But many of the lyrics attributed by O'Reilly to Ludacris, including the ones that really got Bill's BVDs in a bunch -- "Grab the peels, cuz we robbin' tonight/Beat the shit outta security for stoppin' the fight," for instance -- were never said by him. (The above line was contributed by I-20, a member of Ludacris's Disturbing Tha Peace crew.) Fox News Channel's motto might be "We report, you decide," but evidently they don't own a CD player. If they did, they'd hear a rapper who is closer in spirit to a court jester, rather than someone who needs a court-appointed attorney.
Now, if O'Reilly wants to start a crusade against rap lyrics that's at least a decade too late, hey, that's his business. Fox News pays him to be the cranky asshole who's the voice for all the cranky assholes out there; he has to earn his paycheck. But Pepsi? As Ludacris says, Pepsi knew what it was getting into.
Instead of hooking a demographic it prized, Pepsi completely alienated it. The company recently began trying to repair the damage: A new series of ads gives a shout-out to various hip-hop scenes around the country. And on February 11, Pepsi entered into an agreement with Russell Simmons's Hip-Hop Summit Action Network (HHSAN) and The Ludacris Foundation, a nonprofit that "provides gifts and grants to organizations that promote youth development and assist young people in their efforts to achieve their goals," as well as scholarships. (Which, apparently, is O'Reilly's version of exploiting the system.)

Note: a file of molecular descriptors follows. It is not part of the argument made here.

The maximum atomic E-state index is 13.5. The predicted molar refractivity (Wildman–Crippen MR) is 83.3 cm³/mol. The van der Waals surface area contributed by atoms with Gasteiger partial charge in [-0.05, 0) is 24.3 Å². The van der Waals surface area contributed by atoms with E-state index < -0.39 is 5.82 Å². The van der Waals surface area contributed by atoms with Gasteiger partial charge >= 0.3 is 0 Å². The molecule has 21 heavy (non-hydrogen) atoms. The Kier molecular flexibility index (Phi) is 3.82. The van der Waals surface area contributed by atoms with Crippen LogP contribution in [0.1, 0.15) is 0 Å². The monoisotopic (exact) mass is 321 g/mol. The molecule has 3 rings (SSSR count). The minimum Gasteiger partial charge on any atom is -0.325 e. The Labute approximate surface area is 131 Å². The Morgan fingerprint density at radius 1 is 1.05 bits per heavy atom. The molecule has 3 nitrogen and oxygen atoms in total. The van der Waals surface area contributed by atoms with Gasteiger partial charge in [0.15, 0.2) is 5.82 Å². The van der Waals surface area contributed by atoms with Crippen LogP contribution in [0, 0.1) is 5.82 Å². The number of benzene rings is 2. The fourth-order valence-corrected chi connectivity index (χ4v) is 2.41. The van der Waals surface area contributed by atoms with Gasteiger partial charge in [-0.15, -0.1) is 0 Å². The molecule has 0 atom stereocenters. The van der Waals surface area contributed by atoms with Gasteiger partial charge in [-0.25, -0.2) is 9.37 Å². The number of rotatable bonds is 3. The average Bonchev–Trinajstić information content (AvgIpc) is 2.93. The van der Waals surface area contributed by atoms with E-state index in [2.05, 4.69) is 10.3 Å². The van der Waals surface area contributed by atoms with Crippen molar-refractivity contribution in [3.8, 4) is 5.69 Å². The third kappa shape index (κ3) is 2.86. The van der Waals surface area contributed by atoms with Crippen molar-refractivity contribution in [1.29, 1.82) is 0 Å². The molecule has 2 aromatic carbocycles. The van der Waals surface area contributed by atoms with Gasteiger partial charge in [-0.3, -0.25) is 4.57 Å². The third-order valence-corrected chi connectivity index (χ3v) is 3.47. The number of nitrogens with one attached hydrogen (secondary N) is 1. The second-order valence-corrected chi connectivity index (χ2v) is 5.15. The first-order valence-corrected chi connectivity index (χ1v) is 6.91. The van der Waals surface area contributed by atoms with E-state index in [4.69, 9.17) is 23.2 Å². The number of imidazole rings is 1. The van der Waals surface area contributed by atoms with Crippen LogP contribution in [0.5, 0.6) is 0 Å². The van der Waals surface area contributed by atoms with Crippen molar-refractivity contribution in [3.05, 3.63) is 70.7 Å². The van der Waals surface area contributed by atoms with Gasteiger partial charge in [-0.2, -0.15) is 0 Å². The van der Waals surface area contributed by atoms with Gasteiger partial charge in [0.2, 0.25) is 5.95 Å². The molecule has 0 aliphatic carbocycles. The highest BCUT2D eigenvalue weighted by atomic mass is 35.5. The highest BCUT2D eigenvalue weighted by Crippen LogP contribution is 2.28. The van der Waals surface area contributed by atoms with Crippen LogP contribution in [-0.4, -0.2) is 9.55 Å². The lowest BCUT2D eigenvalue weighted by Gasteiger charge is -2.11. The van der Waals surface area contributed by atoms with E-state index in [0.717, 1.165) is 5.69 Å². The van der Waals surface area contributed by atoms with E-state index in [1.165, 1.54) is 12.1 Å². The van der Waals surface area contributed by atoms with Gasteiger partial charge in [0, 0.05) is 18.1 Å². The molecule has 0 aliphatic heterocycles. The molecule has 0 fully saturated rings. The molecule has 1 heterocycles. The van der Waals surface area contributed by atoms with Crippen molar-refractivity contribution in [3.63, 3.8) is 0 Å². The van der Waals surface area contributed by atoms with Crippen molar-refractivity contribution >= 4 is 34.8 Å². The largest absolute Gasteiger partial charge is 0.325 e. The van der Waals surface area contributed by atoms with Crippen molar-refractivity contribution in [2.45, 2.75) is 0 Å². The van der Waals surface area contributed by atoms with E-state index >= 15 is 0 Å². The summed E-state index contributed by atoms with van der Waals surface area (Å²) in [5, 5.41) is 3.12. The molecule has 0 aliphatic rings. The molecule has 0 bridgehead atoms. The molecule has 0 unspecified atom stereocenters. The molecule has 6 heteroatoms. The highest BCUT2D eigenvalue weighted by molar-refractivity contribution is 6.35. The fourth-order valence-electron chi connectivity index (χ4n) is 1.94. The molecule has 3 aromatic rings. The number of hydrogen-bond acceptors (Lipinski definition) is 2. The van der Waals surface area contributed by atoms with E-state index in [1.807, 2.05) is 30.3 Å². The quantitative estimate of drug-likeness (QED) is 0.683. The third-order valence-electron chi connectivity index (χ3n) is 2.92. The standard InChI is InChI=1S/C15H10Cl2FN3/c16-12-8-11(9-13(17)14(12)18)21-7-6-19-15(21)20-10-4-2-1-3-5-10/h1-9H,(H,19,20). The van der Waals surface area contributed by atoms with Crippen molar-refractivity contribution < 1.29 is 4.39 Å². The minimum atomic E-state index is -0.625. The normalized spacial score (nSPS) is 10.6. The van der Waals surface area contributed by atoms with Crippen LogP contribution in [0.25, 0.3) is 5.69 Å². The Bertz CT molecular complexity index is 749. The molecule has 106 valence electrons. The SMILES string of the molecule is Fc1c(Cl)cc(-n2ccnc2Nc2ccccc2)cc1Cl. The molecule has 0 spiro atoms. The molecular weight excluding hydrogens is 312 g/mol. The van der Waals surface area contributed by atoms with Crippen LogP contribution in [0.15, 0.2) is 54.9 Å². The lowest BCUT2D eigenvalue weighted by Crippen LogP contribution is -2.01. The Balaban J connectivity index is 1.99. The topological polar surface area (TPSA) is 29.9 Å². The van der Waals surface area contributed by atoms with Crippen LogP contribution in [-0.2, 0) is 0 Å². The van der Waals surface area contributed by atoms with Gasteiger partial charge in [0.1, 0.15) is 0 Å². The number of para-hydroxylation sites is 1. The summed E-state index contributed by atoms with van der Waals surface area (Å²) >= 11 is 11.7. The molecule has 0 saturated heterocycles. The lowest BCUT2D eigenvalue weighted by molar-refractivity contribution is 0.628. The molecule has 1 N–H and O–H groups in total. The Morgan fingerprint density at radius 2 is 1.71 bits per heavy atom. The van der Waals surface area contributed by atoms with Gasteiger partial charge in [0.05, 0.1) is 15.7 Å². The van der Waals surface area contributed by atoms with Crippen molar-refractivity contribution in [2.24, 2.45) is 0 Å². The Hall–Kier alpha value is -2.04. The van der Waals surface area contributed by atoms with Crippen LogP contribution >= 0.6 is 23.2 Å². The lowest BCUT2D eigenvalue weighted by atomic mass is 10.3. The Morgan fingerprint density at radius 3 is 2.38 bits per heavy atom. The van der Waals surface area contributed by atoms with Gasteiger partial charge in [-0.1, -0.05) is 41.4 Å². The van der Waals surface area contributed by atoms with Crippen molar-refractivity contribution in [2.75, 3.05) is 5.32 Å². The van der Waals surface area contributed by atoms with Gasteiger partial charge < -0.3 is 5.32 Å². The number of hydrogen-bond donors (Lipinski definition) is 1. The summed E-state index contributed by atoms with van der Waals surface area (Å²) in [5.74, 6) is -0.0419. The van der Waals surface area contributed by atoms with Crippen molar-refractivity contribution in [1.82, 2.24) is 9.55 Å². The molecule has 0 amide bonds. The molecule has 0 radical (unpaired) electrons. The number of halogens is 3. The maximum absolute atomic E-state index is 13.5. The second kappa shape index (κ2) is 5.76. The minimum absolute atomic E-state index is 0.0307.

"It's gonna be like a multimillion-dollar, multiyear deal, where they're going to give money for my foundation," Ludacris says. His mother, Roberta Fields, is president of the organization. "And to be real with you, that's the only thing that the Pepsi Corporation can do for me right now -- to help me out with the community. And that's all I ever want them to do."
Ludacris never needed the exposure that the aborted ad campaign would have given him; Pepsi needed him to sell its sodas. His career will be just fine. He's out on the road, promoting both Word of Mouf and Disturbing Tha Peace's Golden Grain; after that, he'll head home to finish his third album, Chicken and Beer. The disc, hitting stores sometime this summer, features guest shots by Eightball and MJG, Scarface and Snoop Dogg, as well as the DTP family: Shawnna, I-20, Lil' Fate, Jay Cee, and Titty Boy.
"We're about halfway done right now," Ludacris says. "It's gonna be the same Ludacris that, you know, my core audience loves. And then expect some of the unexpected, 'cause that's what Cris is all about -- doing things to reinvent yourself and the music. It's about giving the audience what they want and some new things."
One of the new things Ludacris is getting into lately is movies. In addition to his role in 2 Fast 2 Furious, Ludacris is in negotiations with MTV Films to produce and star in another flick. Also coming soon: Lil' Pimp, a flash-animated feature starring Ludacris as Weathers, the best friend of the title character. Who just happens to be a foul-mouthed gerbil.
Acting wasn't part of the original plan. But with so many other rappers adding that to their job descriptions, Ludacris figured he might as well give it a shot. "I feel like I want a helluva challenge," he says. "Just being in front of the camera so much, doing videos and things of that nature, I just wanted to experiment and take it to the next step, try and get in front of there and do the acting thing, man. You know, it's almost like a progression. It's almost what you're supposed to do."